Therefore positive pressure is often the most preferred.

To achieve this simply have more air arriving than leaving!

Cables / Stopping Blockage

Every case has problems with cables travelling into the flow of the
air; this is an especially potent problem in Midi Cases.

The biggest problem is the IDE cables – they sit right in front of the
intakes and they don’t bend very easily. I decided to buy some rounded
cables however you can make your own.

My technique for clearing up the airflow is to keep all the cables
around the edges of the case using cables ties (over 100! :rolleyes: ). Basically every case is different, so experiment with different configurations (e.g. I tied my huge ATX power connector to a static plate mounted under my PSU).

Water Cooling (H2O) – The “New” Innovation

Water Cooling is rapidly emerging as the best option for high performance
cooling solutions – it provides superior cooling at a near silent noise level. While watercooling electronics has been around for a long time, its use at the PC level is just now going main-stream.

The theory behind the performance of water cooling is water’s greater ability to absorb and dissipate heat compared to air – it also is readily available (I hope so!!).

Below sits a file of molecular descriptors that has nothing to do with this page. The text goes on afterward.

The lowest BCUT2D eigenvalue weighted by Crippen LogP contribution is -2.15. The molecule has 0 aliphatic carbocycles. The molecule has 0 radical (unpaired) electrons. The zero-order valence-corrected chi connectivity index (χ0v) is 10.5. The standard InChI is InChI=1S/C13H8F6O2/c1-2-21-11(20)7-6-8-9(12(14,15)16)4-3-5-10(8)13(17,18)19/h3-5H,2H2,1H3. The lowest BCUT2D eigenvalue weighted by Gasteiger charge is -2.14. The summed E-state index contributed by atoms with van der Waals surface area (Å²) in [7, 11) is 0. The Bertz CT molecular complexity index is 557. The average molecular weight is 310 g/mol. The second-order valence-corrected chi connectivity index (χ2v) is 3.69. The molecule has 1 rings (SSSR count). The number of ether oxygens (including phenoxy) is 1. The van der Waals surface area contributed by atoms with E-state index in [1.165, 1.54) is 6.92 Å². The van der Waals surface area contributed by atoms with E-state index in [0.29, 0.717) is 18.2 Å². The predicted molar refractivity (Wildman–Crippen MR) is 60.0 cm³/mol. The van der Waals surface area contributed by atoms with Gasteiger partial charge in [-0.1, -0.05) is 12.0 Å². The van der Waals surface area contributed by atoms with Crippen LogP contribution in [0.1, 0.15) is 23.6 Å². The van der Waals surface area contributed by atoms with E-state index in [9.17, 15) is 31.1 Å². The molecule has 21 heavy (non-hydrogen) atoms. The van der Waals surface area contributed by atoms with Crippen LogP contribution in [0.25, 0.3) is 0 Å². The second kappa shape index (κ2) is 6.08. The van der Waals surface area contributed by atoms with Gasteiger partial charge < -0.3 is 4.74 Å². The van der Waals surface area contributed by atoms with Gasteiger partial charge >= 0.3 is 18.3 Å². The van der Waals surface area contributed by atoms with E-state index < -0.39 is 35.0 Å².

Every setup is different, but there are some principles to remember: One
is use Water Wetter! It protects components from corrosion and bacteria build up.

The next is not always to buy kits – I have saved a lot of money by buying things separately.

There are two main watercooling systems, inline and reservoir.

Inline is where there is no reservoir in the
system, just pump > pipes > Waterblock. The alternative setup is when a reservoir holds the water (no bleeding to rid the system of air needed) and it simply flows around the pipes when turned on. Reservoirs should be air and water tight.